The pros calculate their every effort by whether they have something to ride for or not. A chance to put a teammate in the winning break? They ride. A chance to save a podium place? They ride. A chance to set up for the sprint? They ride.
I can’t be so discerning. I don’t stand on many (any) podiums, but I need to ride. I need that something to motivate me, or I let the pedals go slack. I coast.
After D2R2 this year, I swore I would take my fitness and plow it into trail riding, that I’d double down by running on days I couldn’t fit a ride in, that I’d play more soccer, that I’d keep it going. Instead, I gave myself a week off. I slept. I drove. I ate stuff. One week became two became three.
I needed to ride. That poor bastard didn’t ask me to chase him. He was just the right challenge in the right moment. By the time I turned off his wheel my breath rasped in my chest painfully, that bronchial ache made of effort and car exhaust. I didn’t pass him, because it would have been the wrong thing to do.
As I stood in the kitchen after, sweating like a summer soda can, I wondered aloud, “WtF was that?” But it felt good. It focused my mind. I thought, “I’m going to ride every day this week.”
Image: Matt O’Keefe
Trade shows are an odd phenomenon. They are like little artificial malls where you go shopping but no actual commerce is conducted. The best you can really hope for is the promise of future business. I’ve been to trade shows for the musical instrument business, electronic security, computers and, best of all, bicycles. Only the trade show for the music biz could hold a candle to Interbike. But oh my God, it was louder than the Chinook helicopters that plucked friends of mine from the flood waters in Boulder, Colorado.
It used to be that Interbike was the place where dealers came to see the new line of bikes and then sit down with their rep to place their preseason order. It made perfect sense. Go to the virtual showroom, see the bikes in person, go over colors and pricing, and then sit down with the order sheet and start writing numbers in blanks. As recently as 2004, I can recall seeing a dealer sitting at a table with his rep and an order sheet. But lead times have grown over the years. Today, forecasting times have grown to the point that a bike shop’s preseason order needs to be placed before they ever arrive at Interbike. Trek, Specialized, Giant and Cannondale all have dealer events more than four weeks before Interbike. The single biggest driver on the product management end in this is ordering product with Shimano; lead times with SRAM and Campagnolo are somewhat shorter, I’m told.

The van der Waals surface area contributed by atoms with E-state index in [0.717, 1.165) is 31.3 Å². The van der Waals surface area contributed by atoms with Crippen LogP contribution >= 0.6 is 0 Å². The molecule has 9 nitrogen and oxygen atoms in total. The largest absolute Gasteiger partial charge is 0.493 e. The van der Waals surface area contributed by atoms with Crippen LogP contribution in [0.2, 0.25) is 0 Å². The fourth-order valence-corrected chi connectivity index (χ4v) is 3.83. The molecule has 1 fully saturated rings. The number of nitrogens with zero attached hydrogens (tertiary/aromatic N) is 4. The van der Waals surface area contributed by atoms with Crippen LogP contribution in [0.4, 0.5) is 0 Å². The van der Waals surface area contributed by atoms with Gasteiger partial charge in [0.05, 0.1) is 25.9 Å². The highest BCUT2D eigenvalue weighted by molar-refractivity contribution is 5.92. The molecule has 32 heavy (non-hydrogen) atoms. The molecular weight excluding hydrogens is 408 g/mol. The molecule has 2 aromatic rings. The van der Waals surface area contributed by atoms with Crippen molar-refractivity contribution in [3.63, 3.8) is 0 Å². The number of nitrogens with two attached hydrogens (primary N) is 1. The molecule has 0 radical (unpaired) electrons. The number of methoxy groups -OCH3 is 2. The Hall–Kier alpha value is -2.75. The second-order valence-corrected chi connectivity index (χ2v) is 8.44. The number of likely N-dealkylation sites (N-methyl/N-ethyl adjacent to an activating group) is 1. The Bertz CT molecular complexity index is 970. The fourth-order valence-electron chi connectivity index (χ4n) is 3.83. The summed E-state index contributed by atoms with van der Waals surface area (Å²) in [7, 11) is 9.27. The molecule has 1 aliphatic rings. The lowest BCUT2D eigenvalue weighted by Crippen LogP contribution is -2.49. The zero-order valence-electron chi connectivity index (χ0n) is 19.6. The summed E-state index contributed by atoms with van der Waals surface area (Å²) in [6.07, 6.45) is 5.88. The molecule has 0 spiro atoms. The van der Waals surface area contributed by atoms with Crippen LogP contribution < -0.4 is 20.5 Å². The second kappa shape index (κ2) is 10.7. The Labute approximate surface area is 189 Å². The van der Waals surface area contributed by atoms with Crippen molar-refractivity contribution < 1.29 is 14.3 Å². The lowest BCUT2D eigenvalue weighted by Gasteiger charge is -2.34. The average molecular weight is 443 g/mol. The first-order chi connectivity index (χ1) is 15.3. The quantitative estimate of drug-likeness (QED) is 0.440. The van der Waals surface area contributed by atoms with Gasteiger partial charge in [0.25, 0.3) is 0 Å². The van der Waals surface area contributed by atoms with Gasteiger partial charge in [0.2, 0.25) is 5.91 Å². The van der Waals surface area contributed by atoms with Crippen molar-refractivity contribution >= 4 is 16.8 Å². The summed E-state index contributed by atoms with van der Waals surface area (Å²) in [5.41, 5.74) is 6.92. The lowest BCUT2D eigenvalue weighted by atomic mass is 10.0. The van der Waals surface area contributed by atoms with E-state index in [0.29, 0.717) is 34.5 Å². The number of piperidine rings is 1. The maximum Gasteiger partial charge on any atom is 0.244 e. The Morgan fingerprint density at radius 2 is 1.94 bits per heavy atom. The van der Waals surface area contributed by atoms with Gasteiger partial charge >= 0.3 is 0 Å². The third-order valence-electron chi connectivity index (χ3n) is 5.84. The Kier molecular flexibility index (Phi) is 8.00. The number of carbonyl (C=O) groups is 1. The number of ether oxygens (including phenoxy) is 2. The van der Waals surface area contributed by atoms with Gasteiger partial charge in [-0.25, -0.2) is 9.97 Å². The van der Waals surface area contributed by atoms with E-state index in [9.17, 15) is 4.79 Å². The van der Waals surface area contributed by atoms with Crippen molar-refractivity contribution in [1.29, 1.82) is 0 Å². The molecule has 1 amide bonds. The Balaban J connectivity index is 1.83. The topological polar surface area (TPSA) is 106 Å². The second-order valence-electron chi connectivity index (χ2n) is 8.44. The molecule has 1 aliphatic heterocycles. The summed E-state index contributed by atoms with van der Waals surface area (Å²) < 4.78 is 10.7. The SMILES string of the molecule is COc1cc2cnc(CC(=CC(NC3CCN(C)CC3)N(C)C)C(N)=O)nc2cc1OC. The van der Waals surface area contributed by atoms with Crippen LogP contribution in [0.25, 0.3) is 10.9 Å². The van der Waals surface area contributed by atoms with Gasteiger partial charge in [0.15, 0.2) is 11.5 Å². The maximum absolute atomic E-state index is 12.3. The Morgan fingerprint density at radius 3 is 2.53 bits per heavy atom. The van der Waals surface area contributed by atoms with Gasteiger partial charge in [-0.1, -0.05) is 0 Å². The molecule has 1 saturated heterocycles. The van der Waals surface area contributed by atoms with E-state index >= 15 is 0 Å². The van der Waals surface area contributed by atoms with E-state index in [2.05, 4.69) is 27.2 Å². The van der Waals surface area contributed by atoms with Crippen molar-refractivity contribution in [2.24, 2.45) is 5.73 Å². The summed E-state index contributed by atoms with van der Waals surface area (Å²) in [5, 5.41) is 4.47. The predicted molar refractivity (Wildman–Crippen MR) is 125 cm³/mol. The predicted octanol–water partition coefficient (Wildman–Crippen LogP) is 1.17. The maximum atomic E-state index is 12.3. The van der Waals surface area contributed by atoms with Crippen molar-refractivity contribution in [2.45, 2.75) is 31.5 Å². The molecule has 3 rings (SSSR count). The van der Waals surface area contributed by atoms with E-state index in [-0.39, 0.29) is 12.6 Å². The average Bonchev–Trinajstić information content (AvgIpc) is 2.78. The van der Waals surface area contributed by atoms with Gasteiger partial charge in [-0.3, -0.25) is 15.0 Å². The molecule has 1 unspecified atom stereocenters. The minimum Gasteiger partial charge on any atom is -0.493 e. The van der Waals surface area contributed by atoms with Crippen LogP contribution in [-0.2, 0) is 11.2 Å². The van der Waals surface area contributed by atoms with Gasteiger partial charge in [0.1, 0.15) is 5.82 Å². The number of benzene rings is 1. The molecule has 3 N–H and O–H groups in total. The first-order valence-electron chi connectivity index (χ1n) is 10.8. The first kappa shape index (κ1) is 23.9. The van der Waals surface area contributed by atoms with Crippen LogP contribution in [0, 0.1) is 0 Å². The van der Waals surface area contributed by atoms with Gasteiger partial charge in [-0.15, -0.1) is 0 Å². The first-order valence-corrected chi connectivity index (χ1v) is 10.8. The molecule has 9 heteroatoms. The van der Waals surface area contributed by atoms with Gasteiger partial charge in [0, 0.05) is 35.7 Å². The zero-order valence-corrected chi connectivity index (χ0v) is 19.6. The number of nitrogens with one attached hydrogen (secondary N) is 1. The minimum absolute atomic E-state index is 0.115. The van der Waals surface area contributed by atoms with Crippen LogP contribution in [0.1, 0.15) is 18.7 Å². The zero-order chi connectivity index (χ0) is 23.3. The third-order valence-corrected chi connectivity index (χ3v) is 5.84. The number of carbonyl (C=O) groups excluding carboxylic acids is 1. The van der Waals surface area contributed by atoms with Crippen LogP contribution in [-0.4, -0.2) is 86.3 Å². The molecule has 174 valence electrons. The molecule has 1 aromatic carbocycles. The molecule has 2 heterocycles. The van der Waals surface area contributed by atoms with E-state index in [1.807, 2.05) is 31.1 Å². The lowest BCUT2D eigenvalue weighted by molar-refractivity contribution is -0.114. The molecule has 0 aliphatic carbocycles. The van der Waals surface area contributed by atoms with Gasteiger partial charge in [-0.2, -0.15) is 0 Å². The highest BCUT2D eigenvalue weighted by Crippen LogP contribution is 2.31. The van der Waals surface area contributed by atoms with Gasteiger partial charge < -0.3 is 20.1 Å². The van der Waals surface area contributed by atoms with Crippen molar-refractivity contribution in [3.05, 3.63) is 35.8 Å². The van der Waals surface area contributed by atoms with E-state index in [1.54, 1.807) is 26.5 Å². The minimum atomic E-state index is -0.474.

The other big driver that no one likes to talk about is the one on the sales end of things. No one wants unsold units in October. Those bikes get discounted and all the profits made through the year get nixed when you take a loss by dumping bikes. To the accountants, it’s not as simple as that, but the career of a product manager can end with a single bad forecast. Those discounted bikes used to be welcomed by retailers looking for Christmas deals. What has changed is that retailers are now being asked to guess how much product they will need for the year more than six months prior to singing “Auld Lang Syne.” The burden of forecasting has been shifted from the manufacturer’s shoulders to the back of the guy who is far less sophisticated. As a retailer, if you order too many bikes, it’s up to you to figure out how to get them all out your door. And if you order too few? Well, then it’s up to you to figure out what to sell because the manufacturer will be sold out of their most popular model by June, July at the latest.
So bike shops order the bikes they hope to be selling in July in … July.
The dealer events that the bike companies hold are pretty genius because the events serve their forecasting needs and give them a multi-day audience without the distraction of other companies. If a shop employee wants to go for a ride, and he’s at Trek World, it’s on a Trek, or a Trek.
The trouble for dealers is that these preseason events are smack dab in the middle of the selling season. Attending one is tantamount to leaving a dinner party you’re throwing at home to drive to work for a conference call.